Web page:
He loves the crowds, the crowds love him, and his appearances attract hundreds and even thousands of fans. On the eve of publication of his new book, “Calypso,” the love fest continues.
NYT > Books
His books answered the question of how my Jewish education would translate into the real world, should I survive the ordeal of childhood.
Mr. Roth won almost all the major literary awards and published an exceptional sequence of historical novels in his 60s, an age when many writers are winding down.
Gary Krist tells the story of the city through the lives of three people whose restlessness and ambition transformed it in the early decades of the 20th century.
Lauren Groff, author most recently of the story collection “Florida,” sees Mr. Rochester as a villain: “He’s a sociopath who keeps his grieving wife locked in the attic and tries to gaslight poor, plain, abused Jane Eyre then marry her bigamously.”
Roth’s work had more rage, more wit, more lust, more talk, and more crosscurrents of thought and emotion than any writer of his time.
Two children’s literature experts consider what works in the Broadway play — for kids, sure, but for grown-ups too.
Rachel Slade talks about “Into the Raging Sea,” and Clemantine Wamariya talks about “The Girl Who Smiled Beads.”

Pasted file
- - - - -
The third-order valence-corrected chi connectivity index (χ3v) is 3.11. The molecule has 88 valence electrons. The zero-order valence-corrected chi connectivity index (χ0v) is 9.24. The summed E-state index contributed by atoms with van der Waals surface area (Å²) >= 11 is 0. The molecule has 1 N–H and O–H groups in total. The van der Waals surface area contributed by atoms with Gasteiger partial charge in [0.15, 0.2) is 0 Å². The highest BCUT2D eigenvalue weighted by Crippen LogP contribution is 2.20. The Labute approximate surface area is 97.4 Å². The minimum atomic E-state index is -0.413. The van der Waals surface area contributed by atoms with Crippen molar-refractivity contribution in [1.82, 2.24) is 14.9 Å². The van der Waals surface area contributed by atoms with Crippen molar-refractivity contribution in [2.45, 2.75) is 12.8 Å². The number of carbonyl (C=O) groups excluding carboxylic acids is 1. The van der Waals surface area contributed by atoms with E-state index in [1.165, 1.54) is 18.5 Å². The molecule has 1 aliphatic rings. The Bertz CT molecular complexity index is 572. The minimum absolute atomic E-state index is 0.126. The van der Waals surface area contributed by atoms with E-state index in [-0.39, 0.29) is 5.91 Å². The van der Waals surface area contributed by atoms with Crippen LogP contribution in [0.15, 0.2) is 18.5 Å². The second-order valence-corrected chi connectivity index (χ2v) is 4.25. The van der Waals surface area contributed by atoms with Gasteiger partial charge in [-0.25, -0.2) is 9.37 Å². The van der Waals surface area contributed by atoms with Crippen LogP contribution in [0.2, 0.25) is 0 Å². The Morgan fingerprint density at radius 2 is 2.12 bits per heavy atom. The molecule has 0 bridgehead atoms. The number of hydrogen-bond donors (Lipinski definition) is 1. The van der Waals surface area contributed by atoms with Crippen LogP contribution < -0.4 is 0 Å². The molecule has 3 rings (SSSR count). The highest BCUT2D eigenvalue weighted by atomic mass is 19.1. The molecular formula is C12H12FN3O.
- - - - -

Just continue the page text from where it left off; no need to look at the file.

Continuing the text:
In Erin Entrada Kelly’s charming new book, “You Go First,” misfits connect long-distance via online Scrabble. Is it an escape, or the start of a real bond?
Suggested reading from critics and editors at The New York Times.
The stagecraft is impressive, but if you’re not familiar with J.K. Rowling’s world of wizards, “Cursed Child” can be a mystifying slog.
In “The Electric Woman,” Tessa Fontaine traces her experience of losing her mother against her life as a performer in America’s oldest sideshow.
The author Alastair Bonnett explains why people are drawn to places that offer solitude and surprise.
Mr. Roth wrote of the everyday people, buildings, streets and mores of the city, often with palpable and wistful affection.
Here is a sampling of reviews of the prolific author’s work, an essay he wrote and an interview he gave.
The former White House photographer began subtly posting photos of the Obama era as a way of commenting on President Trump. Now he’s getting more explicit.
Chris Offutt’s new novel, “Country Dark,” is set in the world of backwoods moonshiners.
The way we mourn now? On Twitter. Philip Roth has died at the age of 85, and the Twittersphere is sitting shiva.
A memoir by Thae Yong-ho, a senior diplomat who defected, also describes Mr. Kim’s brother as a fan of Eric Clapton and portrays tensions within the Kim dynasty.
The prolific author died on Tuesday. Here are seven of his books that you should read right now.
Our presidents’ love of detective fiction has an august history. Craig Fehrman follows the clues.
The author shares the £50,000 prize for “Flights” with the novel’s translator, Jennifer Croft. The award is for works of fiction translated into English.
In “Mirror, Shoulder, Signal,” the Danish novelist Dorthe Nors continues her intense fascination with aging, and with women who have resisted domestication.